If we aren’t sleeping, our heart and immune system stay under stress all day long, particularly, when we are regular exercisers or we have busy, stressful jobs or home environments. That’s why I love getting women sleeping all night. It helps to reduce their worsening symptoms in menopause. And yes, your diet is important in turning around symptoms too, but sleeping all night again to me, rates more highly because the human immune system and sleep are both associated and influenced by each other.
Our immune system is under programmed senescence. This is the term which describes programmed biological ageing. Think of autumn leaves discolouring and falling from a tree. This is an example of programmed senescence in plants. Because we are ageing, our immune system is as well. As such, it doesn’t produce as many immune-fighting lymphocyte cells in our bone marrow. When we don’t sleep, we are behind the eight-ball with our immune health even more.
Sleep deprivation makes a living body susceptible to many infectious agents too – a concern for all of us within the context of the current state of the world at the moment.
Sleep deprivation was so frustrating for me as I know it will be for many of you. I knew that my body wasn’t healing and recovering overnight and not sleeping was leaving me too exhausted to recover from the exercise I love to do.
At the time, I also didn’t understand that not sleeping was blocking fat-loss mechanisms overnight and causing increased hot flushes because blood pressure and cortisol remain higher during the day when we don’t sleep. Cortisol that does not follow the normal daily diurnal sleep/ wake pattern can trigger blood sugar imbalances, food cravings and fat storage, especially around the middle.
As we move into menopause, it’s this hormone which needs to be settled down, especially in the context of inflammaging.
Cortisol is one of our chronic stress hormones and it’s important to women in menopause who aren’t sleeping, because it works in synergy or partnership with our sleep hormone melatonin. If cortisol levels are too high when we go to bed, then we don’t produce enough melatonin to keep us asleep for the healing hours between 2-4am.
Then if melatonin levels are lower than normal, we either can’t get off to sleep or we wake up in the night or we don’t sleep deeply enough to have the restorative sleep that we so need to keep our energy levels up for all that we do in our day.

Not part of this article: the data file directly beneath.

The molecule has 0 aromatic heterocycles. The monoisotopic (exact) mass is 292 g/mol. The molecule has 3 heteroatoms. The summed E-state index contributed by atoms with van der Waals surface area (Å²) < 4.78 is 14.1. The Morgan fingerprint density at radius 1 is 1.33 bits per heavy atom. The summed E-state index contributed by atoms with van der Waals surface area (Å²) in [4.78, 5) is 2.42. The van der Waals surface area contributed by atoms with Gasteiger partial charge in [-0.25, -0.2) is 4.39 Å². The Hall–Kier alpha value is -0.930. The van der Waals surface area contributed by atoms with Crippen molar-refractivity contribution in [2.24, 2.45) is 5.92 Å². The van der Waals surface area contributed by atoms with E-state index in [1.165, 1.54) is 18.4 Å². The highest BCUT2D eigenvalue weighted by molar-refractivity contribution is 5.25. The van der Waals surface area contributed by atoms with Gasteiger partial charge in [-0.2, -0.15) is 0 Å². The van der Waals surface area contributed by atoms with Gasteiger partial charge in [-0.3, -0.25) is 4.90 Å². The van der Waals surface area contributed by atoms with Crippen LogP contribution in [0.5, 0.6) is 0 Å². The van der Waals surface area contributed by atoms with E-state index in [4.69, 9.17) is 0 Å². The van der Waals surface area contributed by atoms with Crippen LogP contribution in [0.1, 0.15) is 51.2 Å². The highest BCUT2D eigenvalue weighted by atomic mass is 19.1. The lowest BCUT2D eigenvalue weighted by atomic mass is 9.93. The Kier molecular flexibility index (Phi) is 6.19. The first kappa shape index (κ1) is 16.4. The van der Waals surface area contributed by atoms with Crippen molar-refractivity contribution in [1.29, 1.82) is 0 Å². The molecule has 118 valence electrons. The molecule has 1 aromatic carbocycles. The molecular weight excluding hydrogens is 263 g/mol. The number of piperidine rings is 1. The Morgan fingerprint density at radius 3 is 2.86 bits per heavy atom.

“Our capacity to remain healthy is badly affected by loss of sleep and sense of comfort” reports researchers who have looked at the role of sleep on the immune system. They go on to state that our white blood cells, called leukocytes, don’t reach the levels that they should due to lack of sleep and this makes us vulnerable to sickness, flu and immune system health changes. For women in menopause, this may also lead to the autoimmune problem of fibromyalgia.
When we don’t sleep and our sleep-wake cycle is affected, then our nervous system is also affected leaving us feeling more anxious and ‘wired’.
Overnight our nervous system and immune system work together – this is why when women are going through menopause and are waking up night after night, they feel wired, they feel hotter than normal and their muscles and joints remain sore or they put on weight. In other words they remain ‘inflamed’ but many, like Lucinda, become frustrated when exercise doesn’t help them to lose weight but leaves them injured instead.
The good news is that in more recent years, scientists such as Professor Egger have opened the door on the positive changes that we can make to our daily lifestyle to reduce the speed of inflammaging. It is becoming known that the progression of many chronic diseases can be slowed or even reversed. Scientists are also gaining new insights into how exercise may be an effective strategy to mitigate the effects of inflammaging and in the MyMT™ programmes I get women off exhausting high intensity exercise, until they are sleeping all night. This for numerous women is the main contribution to their frustration with exercise not helping them to lose weight! It was the same for me as well as numerous women I interiewed as part of my doctoral studies.
For women coming to join me on the online MyMT™ programmes, I coach them how to manage their inflammaging. The strategies to sleep all night are fundamental to this as is improving liver, gut and joint health. As well, the dietary approach I use focuses on specific nutrients that help to reduce inflammation in our body as we age. This includes foods such as beets and celery, which help to improve blood pressure and blood vessel dilation.
I can’t wait for you to join me too. With over 5000 women now having gone through this online lifestyle-change programme in over 25 countries, it would be my privilege to support and guide you. If you are thinner or leaner, then the Circuit Breaker programme is for you, otherwise the weight loss Transform Me programme is the one to choose.
I’m also excited to announce for the first time ever, that July is ‘Post-Menopause Month’ and the Transform Me weight loss programme will be on sale with NZ$100 off. This makes it NZ$199* instead of NZ$299. If you are in your post-menopause years, then you will receive an email telling you all about it. If this is you, then all you do is to use he promo code MYMTJULY on the ‘Buy Now’ link HERE. I hope you can join me.
[AUS$185/ CAN$173/ $US140/ UK£101]
Asif N., Iqbal R., et. Al. (2017). Human immune system during sleep. American J. Clin Exp Immunol.,6 (6):92-96
Baylis, D., Bartlett, D.B., Patel, H.P. et al. (2013). Understanding how we age: insights into inflammaging. Longev Healthspan 2, 8. https://doi.org/10.1186/2046-2395-2-8
Egger, G. & Dixon, J. (2009). Obesity and chronic disease: always offender or often just accomplice. British Journal of Nutrition, 102, 1238-1242.
Franceschi, C. et al. (2018) Inflammaging: a new immune-metabolic viewpoint for age-related diseases. Nat. Rev Endocrinology, 14(10):576-590.
Theurey, P. & Pizzo, P. (2018). The Aging Mitochondria. Genes, 9(22), 1-13. doi:10.3390/genes9010022